The Lost Pines GCD Board voted last week to appeal a recent ruling by a local state district judge in favor of four local landowners. Eight of the ten Board members were present, and only six members of the Board voted at the February 1 meeting.
Judge Carson Campbell ruled against the District last month. The District had argued that the landowners had no right to protest a permit issued in 2016 to water marketer End Op LP, now known as “Recharge”. After a 2014 hearing, the District issued export permits to End Op for up to 15 billion gallons annually from 14 Simsboro wells. J. Campbell reversed the permits and called on the District to hold a new hearing with the landowners as parties.
End Op backed the District against the landowners in J. Campbell’s court and is also appealing his ruling. At Thursday’s meeting, the District’s attorney stated End Op’s appeal would prevent the District from having a new hearing with landowners.
The landowners have argued the District erred in denying them a seat at the permitting table, based on Texas law that gives all landowners ownership rights in the groundwater under their land. One landowner, Bastrop-based Environmental Stewardship, also argued the District had failed to account for the potential negative impacts of End Op’s pumping on Colorado River flow in Bastrop County. Steve Box, that organization’s leader, reminded the Board in public comment that attorneys for both the District and End Op very aggressively argued against the landowners in court.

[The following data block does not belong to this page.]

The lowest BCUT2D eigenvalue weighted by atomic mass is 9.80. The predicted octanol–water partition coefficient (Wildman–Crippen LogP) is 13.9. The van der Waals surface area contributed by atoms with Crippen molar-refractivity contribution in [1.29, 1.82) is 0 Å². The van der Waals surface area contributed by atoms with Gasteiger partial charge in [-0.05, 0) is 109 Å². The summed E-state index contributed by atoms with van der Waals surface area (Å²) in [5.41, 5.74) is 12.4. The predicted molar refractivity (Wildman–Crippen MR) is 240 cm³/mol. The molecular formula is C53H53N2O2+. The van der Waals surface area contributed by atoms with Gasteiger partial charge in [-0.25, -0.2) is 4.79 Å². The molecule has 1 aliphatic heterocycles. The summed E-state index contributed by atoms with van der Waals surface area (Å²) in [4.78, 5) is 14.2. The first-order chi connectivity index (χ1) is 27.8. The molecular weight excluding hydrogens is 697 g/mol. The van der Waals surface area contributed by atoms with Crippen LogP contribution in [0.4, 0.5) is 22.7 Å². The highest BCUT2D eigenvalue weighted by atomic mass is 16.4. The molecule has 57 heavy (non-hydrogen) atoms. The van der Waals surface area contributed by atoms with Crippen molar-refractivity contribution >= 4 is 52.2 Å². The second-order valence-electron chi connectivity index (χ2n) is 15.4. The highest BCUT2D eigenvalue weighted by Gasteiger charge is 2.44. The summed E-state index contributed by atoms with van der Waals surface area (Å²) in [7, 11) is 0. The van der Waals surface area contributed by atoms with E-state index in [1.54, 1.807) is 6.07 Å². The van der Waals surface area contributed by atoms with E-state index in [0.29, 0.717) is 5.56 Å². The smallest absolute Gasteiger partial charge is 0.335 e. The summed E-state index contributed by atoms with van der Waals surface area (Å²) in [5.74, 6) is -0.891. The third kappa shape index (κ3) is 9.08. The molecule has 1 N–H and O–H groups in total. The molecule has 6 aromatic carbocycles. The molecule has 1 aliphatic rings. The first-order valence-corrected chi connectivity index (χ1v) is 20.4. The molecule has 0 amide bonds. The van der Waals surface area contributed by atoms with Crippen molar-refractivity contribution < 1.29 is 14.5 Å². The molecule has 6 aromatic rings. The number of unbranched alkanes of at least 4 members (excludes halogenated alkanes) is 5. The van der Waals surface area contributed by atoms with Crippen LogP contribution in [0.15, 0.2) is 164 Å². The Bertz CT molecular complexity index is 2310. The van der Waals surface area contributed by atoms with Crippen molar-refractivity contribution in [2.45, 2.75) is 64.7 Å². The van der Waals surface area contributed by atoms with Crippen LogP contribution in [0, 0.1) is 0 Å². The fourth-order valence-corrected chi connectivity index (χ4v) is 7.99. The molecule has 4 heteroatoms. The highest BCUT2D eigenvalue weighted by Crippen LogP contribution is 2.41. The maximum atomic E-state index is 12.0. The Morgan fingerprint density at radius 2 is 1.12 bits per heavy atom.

Board members engaged in uncharacteristic public dialogue with their lawyers and the audience prior to any voting. The District’s attorney indicated End Op wants to mediate the dispute, although she admitted the appellate court would not force the landowners to mediate. Some of the Board’s discussion centered around the necessity of appealing if the District wants to play a part in any appellate briefing or mediation.
Landowners present at the meeting termed “confusing” and “disturbing” some statements by the District’s counsel to the effect the District would be protecting “the public interest” by appealing.
President Talbot acknowledged that the Board had received, and were taking seriously, at least 50 written messages of support for the landowners. “We all know more permits will be sought to export our groundwater” said Michele Gangnes, a Lee County attorney and director of the Simsboro Aquifer Water Defense Fund. “I read many of those letters and heard the public’s comments. The message was pretty clear that the Board should not appeal as a strong signal the District agrees landowner property rights are part of the ‘public interest’ that must be protected by the District. Obviously, four Board members did not agree.”
The Board conducted two lengthy executive sessions before publicly entertaining any motions. A motion not to appeal was defeated 4-2. That vote included Lee County Director Herb Cook and Bastrop Director Clifton Seidel voting not to appeal. Lee County Director Mike Simmang then motioned in favor of appealing, which passed in the same 4-2 split vote. Lee County directors Larry Schatte and Billie Sherrill were not at the meeting, one Bastrop County director recused himself, and Board President Mike Talbot only votes to break a tie.
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